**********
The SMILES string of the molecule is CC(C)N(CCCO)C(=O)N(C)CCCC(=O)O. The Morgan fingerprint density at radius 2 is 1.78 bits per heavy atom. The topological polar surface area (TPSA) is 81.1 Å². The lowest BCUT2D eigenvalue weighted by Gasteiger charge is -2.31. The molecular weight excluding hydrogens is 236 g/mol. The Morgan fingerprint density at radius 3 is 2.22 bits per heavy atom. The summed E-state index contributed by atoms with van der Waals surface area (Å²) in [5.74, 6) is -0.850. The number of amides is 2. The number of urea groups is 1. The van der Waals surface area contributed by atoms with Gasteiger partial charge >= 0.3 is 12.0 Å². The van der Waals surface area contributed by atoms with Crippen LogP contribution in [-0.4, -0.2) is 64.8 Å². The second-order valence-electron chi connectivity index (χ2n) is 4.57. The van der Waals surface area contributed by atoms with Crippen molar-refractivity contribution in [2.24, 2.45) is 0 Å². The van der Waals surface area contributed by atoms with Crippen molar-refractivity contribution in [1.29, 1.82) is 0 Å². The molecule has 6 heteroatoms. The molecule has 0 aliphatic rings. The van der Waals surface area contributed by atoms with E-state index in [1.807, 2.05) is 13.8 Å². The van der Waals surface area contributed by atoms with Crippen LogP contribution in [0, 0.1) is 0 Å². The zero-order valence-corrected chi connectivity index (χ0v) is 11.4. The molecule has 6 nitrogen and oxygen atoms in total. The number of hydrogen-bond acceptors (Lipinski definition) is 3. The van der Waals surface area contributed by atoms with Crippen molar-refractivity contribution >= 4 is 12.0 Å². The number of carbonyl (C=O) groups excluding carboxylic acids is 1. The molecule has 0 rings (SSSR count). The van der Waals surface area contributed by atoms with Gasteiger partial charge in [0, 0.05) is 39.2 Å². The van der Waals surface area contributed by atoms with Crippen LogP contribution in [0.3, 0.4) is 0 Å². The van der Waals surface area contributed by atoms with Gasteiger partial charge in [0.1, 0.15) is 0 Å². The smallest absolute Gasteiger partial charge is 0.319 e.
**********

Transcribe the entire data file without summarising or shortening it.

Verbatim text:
The SMILES string of the molecule is CC(C)N(CCCO)C(=O)N(C)CCCC(=O)O. The Morgan fingerprint density at radius 2 is 1.78 bits per heavy atom. The topological polar surface area (TPSA) is 81.1 Å². The lowest BCUT2D eigenvalue weighted by Gasteiger charge is -2.31. The molecular weight excluding hydrogens is 236 g/mol. The Morgan fingerprint density at radius 3 is 2.22 bits per heavy atom. The summed E-state index contributed by atoms with van der Waals surface area (Å²) in [5.74, 6) is -0.850. The number of amides is 2. The number of urea groups is 1. The van der Waals surface area contributed by atoms with Gasteiger partial charge >= 0.3 is 12.0 Å². The van der Waals surface area contributed by atoms with Crippen LogP contribution in [-0.4, -0.2) is 64.8 Å². The second-order valence-electron chi connectivity index (χ2n) is 4.57. The van der Waals surface area contributed by atoms with Crippen molar-refractivity contribution in [2.24, 2.45) is 0 Å². The van der Waals surface area contributed by atoms with Crippen molar-refractivity contribution in [1.29, 1.82) is 0 Å². The molecule has 6 heteroatoms. The molecule has 0 aliphatic rings. The van der Waals surface area contributed by atoms with E-state index in [1.807, 2.05) is 13.8 Å². The van der Waals surface area contributed by atoms with Crippen LogP contribution in [0, 0.1) is 0 Å². The zero-order valence-corrected chi connectivity index (χ0v) is 11.4. The molecule has 6 nitrogen and oxygen atoms in total. The number of hydrogen-bond acceptors (Lipinski definition) is 3. The van der Waals surface area contributed by atoms with Crippen molar-refractivity contribution >= 4 is 12.0 Å². The number of carbonyl (C=O) groups excluding carboxylic acids is 1. The molecule has 0 rings (SSSR count). The van der Waals surface area contributed by atoms with Gasteiger partial charge in [0, 0.05) is 39.2 Å². The van der Waals surface area contributed by atoms with Crippen LogP contribution in [0.3, 0.4) is 0 Å². The van der Waals surface area contributed by atoms with Gasteiger partial charge in [0.1, 0.15) is 0 Å². The smallest absolute Gasteiger partial charge is 0.319 e.